While Carr believes Whitey Bulger wanted him dead ("his greatest regret is not killing me"),[11] due to his finger-pointing at Billy Bulger, he refutes Kevin Weeks' claim that they were close to killing him by either blowing him up with explosives placed inside a basketball,[12] or by shooting him from a cemetery across the street from Carr's former home at 91 Concord Road in Acton, Massachusetts.[13] Whitey and Weeks had knowledge of Carr's residence because he was a neighbor to one of Weeks' brothers.[13]

My problems started when I wrote a magazine story quoting the then-mayor of Boston, Kevin White. During cutaways after a TV interview, a reporter asked White about the source of Billy Bulger’s almost absolute power at the State House. “If my brother threatened to kill you,” the four-term mayor replied in footage that never aired, “you’d be nothing but nice to me.” When I printed the exchange, the Bulgers were enraged. But I had it on videotape. It was undeniable.[13]

Whitey knew what Carr looked like, from Carr's job on television. "Plus, I was in his neighborhood every day. But I never ventured into Whitey’s package store." The store in question was South Boston Liquor Mart (also known as Stippo's; now Rotary Liquors), at 295 Old Colony Avenue, which Whitey had extorted from its legitimate owner.[13]

The anchor at my TV station was the son of a former mayor of Boston. He lived in Southie, and patronized the Liquor Mart. One night the clerk struck up a conversation with him. “How come Howie never comes in here?” he asked. My friend shrugged. “You tell him,” the clerk said, “that if he comes in, we got a fresh dumpster waitin’ for him out back.”[13]

Carr began taking whatever precautions he could to keep Whitey and Weeks off his tail. "The key to staying alive, I quickly figured out, was to avoid becoming a creature of habit. Wiseguys (or anyone else) who don’t mix up their routines are the ones who inevitably get caught 'flat-footed,' to use the old expression. I drove home a different way every evening. If possible, when I parked, I backed into the space so that, if I had to, I could flee more quickly. I stopped meeting face-to-face with anyone I didn’t know. I stayed out of bars, especially in Southie. Occasionally I’d sleep somewhere other than my house. The local cops kept an eye on my house in the pre-dawn hours. Slowly the noose began to tighten around Whitey’s neck and I relaxed somewhat. Whitey vanished in late 1994, but Weeks was still lurking about. At a tanning salon, he bragged to a Herald photographer that he knew that I had lived next to a graveyard. He mentioned nothing about any C-4 or high-powered rifles, but when he was arrested in 1999 his indirect threats against me were included in a DEA detention warrant."[13] “I was always looking over my shoulder,” Carr explained four years after Whitey's arrest. “The day he went missing, I was driving down the street, and on the radio they said he had disappeared. For the first time in ten years, I didn’t have to look over my shoulder.”[11]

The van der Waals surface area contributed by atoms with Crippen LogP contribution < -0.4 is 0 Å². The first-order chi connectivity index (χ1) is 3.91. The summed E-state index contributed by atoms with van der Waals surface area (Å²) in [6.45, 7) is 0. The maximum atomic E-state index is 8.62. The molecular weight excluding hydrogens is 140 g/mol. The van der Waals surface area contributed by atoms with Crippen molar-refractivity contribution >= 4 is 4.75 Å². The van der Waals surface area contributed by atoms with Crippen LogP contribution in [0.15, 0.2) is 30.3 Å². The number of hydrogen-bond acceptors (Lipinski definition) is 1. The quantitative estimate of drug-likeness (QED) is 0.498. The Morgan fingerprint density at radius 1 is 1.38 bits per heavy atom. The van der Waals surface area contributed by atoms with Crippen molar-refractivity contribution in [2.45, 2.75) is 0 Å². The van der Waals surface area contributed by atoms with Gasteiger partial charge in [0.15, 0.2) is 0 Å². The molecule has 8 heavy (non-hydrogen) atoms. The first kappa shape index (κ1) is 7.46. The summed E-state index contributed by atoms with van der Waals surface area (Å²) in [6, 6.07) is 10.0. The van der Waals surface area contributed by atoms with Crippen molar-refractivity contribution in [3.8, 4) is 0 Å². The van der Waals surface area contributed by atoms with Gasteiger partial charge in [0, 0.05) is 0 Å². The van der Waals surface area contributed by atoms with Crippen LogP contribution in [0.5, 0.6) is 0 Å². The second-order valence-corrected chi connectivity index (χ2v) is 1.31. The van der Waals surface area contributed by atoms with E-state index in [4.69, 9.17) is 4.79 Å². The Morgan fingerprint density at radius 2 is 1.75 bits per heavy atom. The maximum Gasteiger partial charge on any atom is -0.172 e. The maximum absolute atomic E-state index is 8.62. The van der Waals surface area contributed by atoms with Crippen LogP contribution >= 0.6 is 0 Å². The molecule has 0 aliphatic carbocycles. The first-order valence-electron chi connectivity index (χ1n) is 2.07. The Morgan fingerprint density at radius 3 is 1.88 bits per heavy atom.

Fiction[edit]

In 2012, Carr moved into fictional writing with his third book, Hard Knocks, which was followed three years later by Killers, his sixth and most recent release.

Personal life[edit]

Carr was born at Holt Hall in Portland, Maine, when it was the Maine Eye and Ear Infirmary

Carr was born in Portland, Maine, to Frances Stokes Sutton and Howard Louis Carr, Sr (1905–2008).